Gateway to the Classics: Scotland's Story by Henrietta Elizabeth Marshall
Scotland's Story by  Henrietta Elizabeth Marshall

George II.—The Wanderings of Bonnie Prince Charlie

"On hills that are by right his ain,

He roams a lonely stranger;

On ilka hand he 's pressed by want,

On ilka side by danger.

Yestreen I met him in the glen,

My heart near bursted fairly,

For sadly chang'd indeed was he;—

Oh, wae's me for Prince Charlie!

Dark night came on, the tempest howl'd

Out over the hills and valleys;

And whaur was 't that your Prince lay down,

Wha's hame should be a palace?

He row'd him in a Highland plaid,

Which cover'd him but sparely,

And slept beneath a bush o' broom'—

Oh, wae's me for Prince Charlie!"

For five long months Prince Charlie wandered in the Highlands and Islands of western Scotland. He suffered hunger, and cold, and wet, but through it all he was cheerful and brave. No house was safe, for the whole country was full of soldiers searching for him. He hid in rocks and caves by the seashore, or slept among the heather. Often he had no food at all for a whole day at a time, other days he had only raw oatmeal.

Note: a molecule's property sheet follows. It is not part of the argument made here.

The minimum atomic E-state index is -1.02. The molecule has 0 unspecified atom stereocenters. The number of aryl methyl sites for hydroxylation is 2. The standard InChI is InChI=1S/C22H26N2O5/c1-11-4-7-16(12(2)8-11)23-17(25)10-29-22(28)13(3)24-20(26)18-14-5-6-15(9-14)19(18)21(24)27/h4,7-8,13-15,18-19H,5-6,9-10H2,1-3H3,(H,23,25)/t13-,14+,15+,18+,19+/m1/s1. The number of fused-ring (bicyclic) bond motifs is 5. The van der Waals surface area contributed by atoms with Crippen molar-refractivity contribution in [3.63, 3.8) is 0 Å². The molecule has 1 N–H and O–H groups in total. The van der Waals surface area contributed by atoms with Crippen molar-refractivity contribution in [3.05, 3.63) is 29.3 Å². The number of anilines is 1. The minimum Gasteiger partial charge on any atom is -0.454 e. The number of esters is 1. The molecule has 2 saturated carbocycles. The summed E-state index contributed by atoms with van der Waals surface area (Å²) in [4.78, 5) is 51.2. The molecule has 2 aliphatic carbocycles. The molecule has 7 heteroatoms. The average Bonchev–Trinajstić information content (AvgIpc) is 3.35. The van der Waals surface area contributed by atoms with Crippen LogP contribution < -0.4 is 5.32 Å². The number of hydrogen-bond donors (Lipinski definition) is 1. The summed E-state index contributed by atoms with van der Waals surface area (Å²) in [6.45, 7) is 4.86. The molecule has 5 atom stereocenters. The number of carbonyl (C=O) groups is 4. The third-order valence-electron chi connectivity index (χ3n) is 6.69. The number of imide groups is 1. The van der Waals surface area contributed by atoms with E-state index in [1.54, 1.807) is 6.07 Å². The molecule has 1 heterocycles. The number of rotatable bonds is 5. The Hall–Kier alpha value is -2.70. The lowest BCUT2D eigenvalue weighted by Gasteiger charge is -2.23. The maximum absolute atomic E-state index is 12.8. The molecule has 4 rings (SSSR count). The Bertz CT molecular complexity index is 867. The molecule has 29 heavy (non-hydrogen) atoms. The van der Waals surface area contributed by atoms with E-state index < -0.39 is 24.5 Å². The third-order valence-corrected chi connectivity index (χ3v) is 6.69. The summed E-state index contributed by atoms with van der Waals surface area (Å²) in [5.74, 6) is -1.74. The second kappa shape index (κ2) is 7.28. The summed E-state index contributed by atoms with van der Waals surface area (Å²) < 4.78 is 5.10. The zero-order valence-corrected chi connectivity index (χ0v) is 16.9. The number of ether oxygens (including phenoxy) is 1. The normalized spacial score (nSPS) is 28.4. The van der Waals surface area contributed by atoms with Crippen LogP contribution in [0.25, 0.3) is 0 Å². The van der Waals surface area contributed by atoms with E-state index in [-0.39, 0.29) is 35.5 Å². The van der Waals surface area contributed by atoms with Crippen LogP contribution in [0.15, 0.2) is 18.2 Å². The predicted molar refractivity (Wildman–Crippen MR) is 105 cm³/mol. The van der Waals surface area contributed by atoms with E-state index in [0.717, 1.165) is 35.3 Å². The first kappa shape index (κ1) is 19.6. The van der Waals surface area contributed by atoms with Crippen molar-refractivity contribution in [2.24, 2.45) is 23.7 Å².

Many times Prince Charlie was nearly caught, but he escaped danger after danger. For although the money offered for his capture would have made many a poor Highlander rich beyond his wildest dreams, not one tried to earn it. Instead, they risked their lives and their freedom to help and save him.

Among the many people who helped Prince Charlie, a beautiful lady called Flora Macdonald is perhaps the most famous. With great danger to herself, she went to him when he was hiding on the seashore and the King's soldiers were all around seeking for him. Dressed as her maid he travelled safely for a few days, and managed to escape from the island on which he was at the time, and to go to another.

"There were twa bonnie maidens, and three bonnie maidens,

Cam' ower the Minch, and cam' ower the main,

Wi' the wind for their way, and a corry for their hame,

And they are dearly welcome to Skye again!

Come along, come along,

Wi' your boatie and your song,

My ain bonnie maidens, my twa bonnie maidens,

For the night it is dark and the red coat is gone,

And ye are dearly welcome to Skye again.

There is Flora my honey,

So dear and so bonnie,

And ane that's sae tall and sae handsome withal:

Put the ane for my King and the other for my Queen,

And they are dearly welcome to Skye again.

Come along, come along,

Wi' your boatie and your song,

My ain bonnie maidens, my twa bonnie maidens,

And saft shall ye rest, where the heather it is best,

And ye are dearly welcome to Skye again."